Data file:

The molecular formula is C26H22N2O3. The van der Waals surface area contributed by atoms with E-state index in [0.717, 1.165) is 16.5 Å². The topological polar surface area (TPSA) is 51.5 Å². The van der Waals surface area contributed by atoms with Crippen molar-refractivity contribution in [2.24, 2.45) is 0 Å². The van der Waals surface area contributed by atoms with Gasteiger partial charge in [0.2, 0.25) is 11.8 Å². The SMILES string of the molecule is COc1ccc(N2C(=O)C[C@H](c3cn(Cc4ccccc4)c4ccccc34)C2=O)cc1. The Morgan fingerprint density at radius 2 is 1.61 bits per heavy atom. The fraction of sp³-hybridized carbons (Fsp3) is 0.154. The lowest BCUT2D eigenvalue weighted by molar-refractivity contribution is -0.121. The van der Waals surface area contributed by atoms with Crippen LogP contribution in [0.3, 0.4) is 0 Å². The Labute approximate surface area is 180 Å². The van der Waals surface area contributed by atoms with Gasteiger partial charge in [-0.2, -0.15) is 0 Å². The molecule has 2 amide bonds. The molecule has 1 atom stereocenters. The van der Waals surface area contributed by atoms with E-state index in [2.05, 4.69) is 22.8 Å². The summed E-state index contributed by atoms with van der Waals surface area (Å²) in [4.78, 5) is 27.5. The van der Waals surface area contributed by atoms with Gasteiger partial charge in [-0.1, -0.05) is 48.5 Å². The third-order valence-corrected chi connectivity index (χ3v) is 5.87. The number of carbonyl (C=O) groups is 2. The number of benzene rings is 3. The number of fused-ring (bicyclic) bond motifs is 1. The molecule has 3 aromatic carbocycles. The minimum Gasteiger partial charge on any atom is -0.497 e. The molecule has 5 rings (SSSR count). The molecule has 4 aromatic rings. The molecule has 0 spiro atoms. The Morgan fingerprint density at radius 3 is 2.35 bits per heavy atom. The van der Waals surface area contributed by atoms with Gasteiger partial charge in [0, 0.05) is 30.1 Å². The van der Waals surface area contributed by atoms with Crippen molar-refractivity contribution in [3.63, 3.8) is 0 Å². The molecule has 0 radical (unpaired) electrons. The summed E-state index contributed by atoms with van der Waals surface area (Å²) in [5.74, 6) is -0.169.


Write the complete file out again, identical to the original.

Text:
The molecular formula is C26H22N2O3. The van der Waals surface area contributed by atoms with E-state index in [0.717, 1.165) is 16.5 Å². The topological polar surface area (TPSA) is 51.5 Å². The van der Waals surface area contributed by atoms with Crippen molar-refractivity contribution in [2.24, 2.45) is 0 Å². The van der Waals surface area contributed by atoms with Gasteiger partial charge in [0.2, 0.25) is 11.8 Å². The SMILES string of the molecule is COc1ccc(N2C(=O)C[C@H](c3cn(Cc4ccccc4)c4ccccc34)C2=O)cc1. The Morgan fingerprint density at radius 2 is 1.61 bits per heavy atom. The fraction of sp³-hybridized carbons (Fsp3) is 0.154. The lowest BCUT2D eigenvalue weighted by molar-refractivity contribution is -0.121. The van der Waals surface area contributed by atoms with Crippen LogP contribution in [0.3, 0.4) is 0 Å². The Labute approximate surface area is 180 Å². The van der Waals surface area contributed by atoms with Gasteiger partial charge in [-0.2, -0.15) is 0 Å². The molecule has 2 amide bonds. The molecule has 1 atom stereocenters. The van der Waals surface area contributed by atoms with E-state index in [2.05, 4.69) is 22.8 Å². The summed E-state index contributed by atoms with van der Waals surface area (Å²) in [4.78, 5) is 27.5. The van der Waals surface area contributed by atoms with Gasteiger partial charge in [-0.1, -0.05) is 48.5 Å². The third-order valence-corrected chi connectivity index (χ3v) is 5.87. The number of carbonyl (C=O) groups is 2. The number of benzene rings is 3. The number of fused-ring (bicyclic) bond motifs is 1. The molecule has 3 aromatic carbocycles. The minimum Gasteiger partial charge on any atom is -0.497 e. The molecule has 5 rings (SSSR count). The molecule has 4 aromatic rings. The molecule has 0 spiro atoms. The Morgan fingerprint density at radius 3 is 2.35 bits per heavy atom. The van der Waals surface area contributed by atoms with Gasteiger partial charge in [0, 0.05) is 30.1 Å². The van der Waals surface area contributed by atoms with Crippen molar-refractivity contribution in [3.63, 3.8) is 0 Å². The molecule has 0 radical (unpaired) electrons. The summed E-state index contributed by atoms with van der Waals surface area (Å²) in [5.74, 6) is -0.169.